Palo Alto High School's Social Activism Publication

Alison Xiong

BeReal: Steps to social transparency

Amid frequent social media envy, BeReal tries to break the cycle

May 24, 2022

Junior Carly Chandler receives a notification telling her she has two minutes to snap a picture of her life at its current state. Amid one of her Youtube binges, Chandler starts to panic. “Do I have enough time to retake this?” she thinks to herself as the seconds tick by. Time is running out and there’s nothing left to hide, so she snaps her computer screen while her cat scurries across her bed. Waiting for the post to upload, Chandler eagerly refreshes her page wondering if she was not the only one caught red-handed in her Youtube rabbit hole. But to her surprise, her scrolling reveals the same for her friends. 

BeReal, established in 2020, was created to be a “casual Instagram,” according to the co-founders, Alexis Barreyat and​​ Kévin Perreau. Recently, the French developed app gained global popularity after the release of the english version. Currently, it charts sixth on Apple’s app store. 

BeReal uses a number of tactics to approach transparency. Each BeReal post involves taking a picture with a front facing camera, and then the back camera right after, to show what’s happening behind-the-scenes. Followers also have access to how many retakes have been taken for each post.  

Another aspect of the app is not allowing users to see other people’s posts until they post a BeReal of their own. This is in an attempt for users to not overthink their own post after looking at others’.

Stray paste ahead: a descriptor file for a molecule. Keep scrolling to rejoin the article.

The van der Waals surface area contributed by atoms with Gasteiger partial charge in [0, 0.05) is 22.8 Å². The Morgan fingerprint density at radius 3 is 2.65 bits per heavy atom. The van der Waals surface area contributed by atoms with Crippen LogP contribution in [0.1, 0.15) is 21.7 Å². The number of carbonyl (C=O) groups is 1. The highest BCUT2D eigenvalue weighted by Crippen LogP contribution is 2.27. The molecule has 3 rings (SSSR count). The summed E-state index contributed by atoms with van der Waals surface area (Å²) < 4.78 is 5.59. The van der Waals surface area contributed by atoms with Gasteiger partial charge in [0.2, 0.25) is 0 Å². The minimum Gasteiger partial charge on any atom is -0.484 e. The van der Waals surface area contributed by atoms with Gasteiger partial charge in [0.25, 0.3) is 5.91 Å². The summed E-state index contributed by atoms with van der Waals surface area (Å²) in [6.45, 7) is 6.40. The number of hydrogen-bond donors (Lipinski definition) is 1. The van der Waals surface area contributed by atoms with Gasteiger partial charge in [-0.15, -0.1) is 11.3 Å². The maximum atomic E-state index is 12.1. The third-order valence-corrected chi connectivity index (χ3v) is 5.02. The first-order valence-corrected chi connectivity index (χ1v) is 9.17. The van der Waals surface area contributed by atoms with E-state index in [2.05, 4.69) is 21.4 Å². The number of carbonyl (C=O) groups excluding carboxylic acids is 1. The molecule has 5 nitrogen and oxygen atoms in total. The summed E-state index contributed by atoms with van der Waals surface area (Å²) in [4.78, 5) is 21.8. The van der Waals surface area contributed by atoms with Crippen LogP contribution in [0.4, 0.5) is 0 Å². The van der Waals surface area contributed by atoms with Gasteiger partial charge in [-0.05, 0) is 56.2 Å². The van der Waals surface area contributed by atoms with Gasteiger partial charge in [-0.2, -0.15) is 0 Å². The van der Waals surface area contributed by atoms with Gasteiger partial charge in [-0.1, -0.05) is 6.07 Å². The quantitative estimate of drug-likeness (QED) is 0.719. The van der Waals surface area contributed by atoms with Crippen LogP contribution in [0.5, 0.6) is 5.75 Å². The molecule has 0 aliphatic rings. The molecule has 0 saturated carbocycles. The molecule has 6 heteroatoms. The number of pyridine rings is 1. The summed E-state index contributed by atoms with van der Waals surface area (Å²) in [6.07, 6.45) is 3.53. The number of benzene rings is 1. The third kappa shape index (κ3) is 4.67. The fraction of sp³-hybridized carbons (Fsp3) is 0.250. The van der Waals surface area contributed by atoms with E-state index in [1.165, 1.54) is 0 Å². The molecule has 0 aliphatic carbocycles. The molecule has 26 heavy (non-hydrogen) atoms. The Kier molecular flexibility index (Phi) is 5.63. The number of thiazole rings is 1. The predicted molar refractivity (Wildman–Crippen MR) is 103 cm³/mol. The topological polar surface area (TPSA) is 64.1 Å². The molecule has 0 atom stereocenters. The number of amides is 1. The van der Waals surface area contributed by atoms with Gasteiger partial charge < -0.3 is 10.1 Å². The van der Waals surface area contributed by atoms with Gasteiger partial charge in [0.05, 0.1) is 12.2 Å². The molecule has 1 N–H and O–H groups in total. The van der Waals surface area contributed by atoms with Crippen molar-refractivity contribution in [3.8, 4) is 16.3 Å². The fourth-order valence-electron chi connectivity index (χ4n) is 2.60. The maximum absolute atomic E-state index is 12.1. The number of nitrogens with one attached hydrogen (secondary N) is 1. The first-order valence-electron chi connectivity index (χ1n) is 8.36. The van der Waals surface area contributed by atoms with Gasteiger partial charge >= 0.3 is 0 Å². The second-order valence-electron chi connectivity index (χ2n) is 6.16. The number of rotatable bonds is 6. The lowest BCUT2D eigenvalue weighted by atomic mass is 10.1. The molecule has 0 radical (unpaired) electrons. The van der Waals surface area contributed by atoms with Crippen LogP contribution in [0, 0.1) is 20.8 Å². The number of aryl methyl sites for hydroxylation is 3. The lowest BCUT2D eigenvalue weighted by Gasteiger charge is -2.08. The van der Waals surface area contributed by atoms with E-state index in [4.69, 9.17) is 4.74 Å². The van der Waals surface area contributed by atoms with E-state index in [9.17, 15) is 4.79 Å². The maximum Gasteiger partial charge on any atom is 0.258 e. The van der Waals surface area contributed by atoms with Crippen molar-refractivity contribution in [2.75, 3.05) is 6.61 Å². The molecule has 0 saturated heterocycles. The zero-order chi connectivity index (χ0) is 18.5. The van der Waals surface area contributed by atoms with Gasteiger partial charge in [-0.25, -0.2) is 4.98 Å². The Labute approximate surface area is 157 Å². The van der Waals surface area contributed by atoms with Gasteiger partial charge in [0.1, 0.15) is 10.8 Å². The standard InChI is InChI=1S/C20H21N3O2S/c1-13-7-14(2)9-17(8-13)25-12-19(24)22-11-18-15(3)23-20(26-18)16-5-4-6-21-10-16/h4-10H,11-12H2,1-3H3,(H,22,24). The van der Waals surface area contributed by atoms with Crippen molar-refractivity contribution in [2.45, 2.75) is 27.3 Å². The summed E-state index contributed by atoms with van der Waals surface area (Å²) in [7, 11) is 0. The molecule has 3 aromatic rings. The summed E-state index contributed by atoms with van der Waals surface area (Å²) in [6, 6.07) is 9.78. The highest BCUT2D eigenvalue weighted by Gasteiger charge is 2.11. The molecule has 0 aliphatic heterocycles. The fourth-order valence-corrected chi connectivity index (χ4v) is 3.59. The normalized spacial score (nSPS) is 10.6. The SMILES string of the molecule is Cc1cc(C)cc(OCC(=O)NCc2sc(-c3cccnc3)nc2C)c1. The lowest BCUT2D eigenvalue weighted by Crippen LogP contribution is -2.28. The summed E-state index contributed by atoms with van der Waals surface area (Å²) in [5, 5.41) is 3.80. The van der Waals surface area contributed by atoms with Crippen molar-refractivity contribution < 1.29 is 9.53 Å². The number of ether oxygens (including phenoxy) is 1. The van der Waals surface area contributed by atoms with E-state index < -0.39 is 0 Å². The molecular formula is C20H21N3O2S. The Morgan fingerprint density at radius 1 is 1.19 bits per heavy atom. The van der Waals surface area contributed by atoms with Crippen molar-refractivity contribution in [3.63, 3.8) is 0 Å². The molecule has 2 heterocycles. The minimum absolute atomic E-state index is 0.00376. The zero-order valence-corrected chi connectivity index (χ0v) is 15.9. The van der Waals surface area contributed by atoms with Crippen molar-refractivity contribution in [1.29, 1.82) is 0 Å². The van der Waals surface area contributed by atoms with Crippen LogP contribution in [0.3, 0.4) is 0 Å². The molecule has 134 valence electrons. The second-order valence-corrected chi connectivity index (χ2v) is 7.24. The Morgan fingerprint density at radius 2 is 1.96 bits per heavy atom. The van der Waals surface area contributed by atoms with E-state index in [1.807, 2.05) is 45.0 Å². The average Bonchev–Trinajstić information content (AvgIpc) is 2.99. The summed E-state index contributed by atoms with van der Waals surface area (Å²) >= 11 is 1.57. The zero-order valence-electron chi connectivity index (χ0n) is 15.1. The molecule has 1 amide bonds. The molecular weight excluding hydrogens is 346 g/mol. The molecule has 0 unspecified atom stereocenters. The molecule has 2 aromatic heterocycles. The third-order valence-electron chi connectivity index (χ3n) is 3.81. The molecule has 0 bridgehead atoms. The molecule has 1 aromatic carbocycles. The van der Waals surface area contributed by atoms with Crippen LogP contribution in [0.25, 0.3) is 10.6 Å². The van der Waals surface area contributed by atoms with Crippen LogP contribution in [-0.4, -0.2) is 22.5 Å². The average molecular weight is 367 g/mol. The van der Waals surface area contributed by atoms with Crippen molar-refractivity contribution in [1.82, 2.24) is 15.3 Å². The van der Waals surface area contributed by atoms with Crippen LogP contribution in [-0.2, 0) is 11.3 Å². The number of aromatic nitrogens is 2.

In addition to increasing engagement between students, BeReal has also impacted certain pressures about posting on social media. 

In addition, BeReal uses a notification system that notifies users all at the same time once a day. Users then have two minutes to post what they are doing, leaving users with minimal time to “fake” anything just for a post. Although BeReal allows users to post after this window, posts will get labeled as “late”.

At Palo Alto High School, BeReal is growing popular among students who want to share small bits of their daily life with friends. 

“I downloaded BeReal because of the new take it had on social media,” Chandler said. “It felt different compared to Instagram, but still kept the same concept of sharing photos.”

In addition to increasing engagement between students, BeReal has also impacted certain pressures about posting on social media. 

“In my experience, I think it has improved the Paly community because you are interacting with people that you wouldn’t normally interact with on a daily basis, but you are seeing their lives,” Chandler said. “You kind of feel closer to them even if you wouldn’t talk that much in real life.”

“I’d say it’s taken away some of the pressure. For example, I almost never post on Instagram because I feel like it’s too formal,” junior Jonathan Wang said. “However, I upload pictures to BeReal of me looking terrible all the time, but I don’t really mind since that’s kind of the premise of the app,”

Although BeReal may have a sense of casualty, some may believe that there are still gaps to how transparent a user can really be. 

“Personally, BeReal hasn’t really personally impacted the way I view social media,” Wang said. “It’s mostly different because you can’t choose when you post, and you can’t add fancy filters.”

Chandler also agreed how BeReal has not really changed her outlook on social media. 

“I think social media is kind of fake, and BeReal can definitely still be fake, because people will do it at different times or when they are in a fun moment to make their lives seem better,” Chandler said.

Both Wang and Chandler said they would overall recommend BeReal as a fun app to use with friends and other Paly students. 

“It [BeReal] has also made me feel more comfortable about sharing my life since everyone else is showing the same thing, that is not necessarily more interesting than mine,” Chandler said. 

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